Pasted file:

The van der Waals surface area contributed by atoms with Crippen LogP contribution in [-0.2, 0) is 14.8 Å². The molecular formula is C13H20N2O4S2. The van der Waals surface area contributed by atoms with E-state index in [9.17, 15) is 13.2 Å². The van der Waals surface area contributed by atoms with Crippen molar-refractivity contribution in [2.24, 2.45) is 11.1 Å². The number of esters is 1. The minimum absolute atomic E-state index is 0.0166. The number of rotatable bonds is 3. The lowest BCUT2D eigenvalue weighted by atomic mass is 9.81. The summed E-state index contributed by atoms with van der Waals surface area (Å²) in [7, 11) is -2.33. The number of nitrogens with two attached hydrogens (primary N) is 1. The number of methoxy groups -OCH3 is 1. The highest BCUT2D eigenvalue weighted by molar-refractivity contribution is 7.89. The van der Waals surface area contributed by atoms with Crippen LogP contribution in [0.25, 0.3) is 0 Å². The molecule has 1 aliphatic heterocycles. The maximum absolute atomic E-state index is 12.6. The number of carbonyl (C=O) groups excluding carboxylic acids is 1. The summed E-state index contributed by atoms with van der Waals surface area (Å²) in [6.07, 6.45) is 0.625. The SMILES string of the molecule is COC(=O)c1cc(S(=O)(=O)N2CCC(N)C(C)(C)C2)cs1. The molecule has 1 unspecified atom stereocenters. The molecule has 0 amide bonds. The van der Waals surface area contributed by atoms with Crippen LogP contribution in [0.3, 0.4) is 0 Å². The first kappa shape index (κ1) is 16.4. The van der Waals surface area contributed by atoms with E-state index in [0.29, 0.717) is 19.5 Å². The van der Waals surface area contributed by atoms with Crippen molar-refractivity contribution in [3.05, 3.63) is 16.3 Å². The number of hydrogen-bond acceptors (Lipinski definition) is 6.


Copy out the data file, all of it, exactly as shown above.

The van der Waals surface area contributed by atoms with Crippen LogP contribution in [-0.2, 0) is 14.8 Å². The molecular formula is C13H20N2O4S2. The van der Waals surface area contributed by atoms with E-state index in [9.17, 15) is 13.2 Å². The van der Waals surface area contributed by atoms with Crippen molar-refractivity contribution in [2.24, 2.45) is 11.1 Å². The number of esters is 1. The minimum absolute atomic E-state index is 0.0166. The number of rotatable bonds is 3. The lowest BCUT2D eigenvalue weighted by atomic mass is 9.81. The summed E-state index contributed by atoms with van der Waals surface area (Å²) in [7, 11) is -2.33. The number of nitrogens with two attached hydrogens (primary N) is 1. The number of methoxy groups -OCH3 is 1. The highest BCUT2D eigenvalue weighted by molar-refractivity contribution is 7.89. The van der Waals surface area contributed by atoms with Crippen LogP contribution in [0.25, 0.3) is 0 Å². The molecule has 1 aliphatic heterocycles. The maximum absolute atomic E-state index is 12.6. The number of carbonyl (C=O) groups excluding carboxylic acids is 1. The summed E-state index contributed by atoms with van der Waals surface area (Å²) in [6.07, 6.45) is 0.625. The SMILES string of the molecule is COC(=O)c1cc(S(=O)(=O)N2CCC(N)C(C)(C)C2)cs1. The molecule has 1 unspecified atom stereocenters. The molecule has 0 amide bonds. The van der Waals surface area contributed by atoms with Crippen LogP contribution in [0.3, 0.4) is 0 Å². The first kappa shape index (κ1) is 16.4. The van der Waals surface area contributed by atoms with E-state index in [0.29, 0.717) is 19.5 Å². The van der Waals surface area contributed by atoms with Crippen molar-refractivity contribution in [3.05, 3.63) is 16.3 Å². The number of hydrogen-bond acceptors (Lipinski definition) is 6.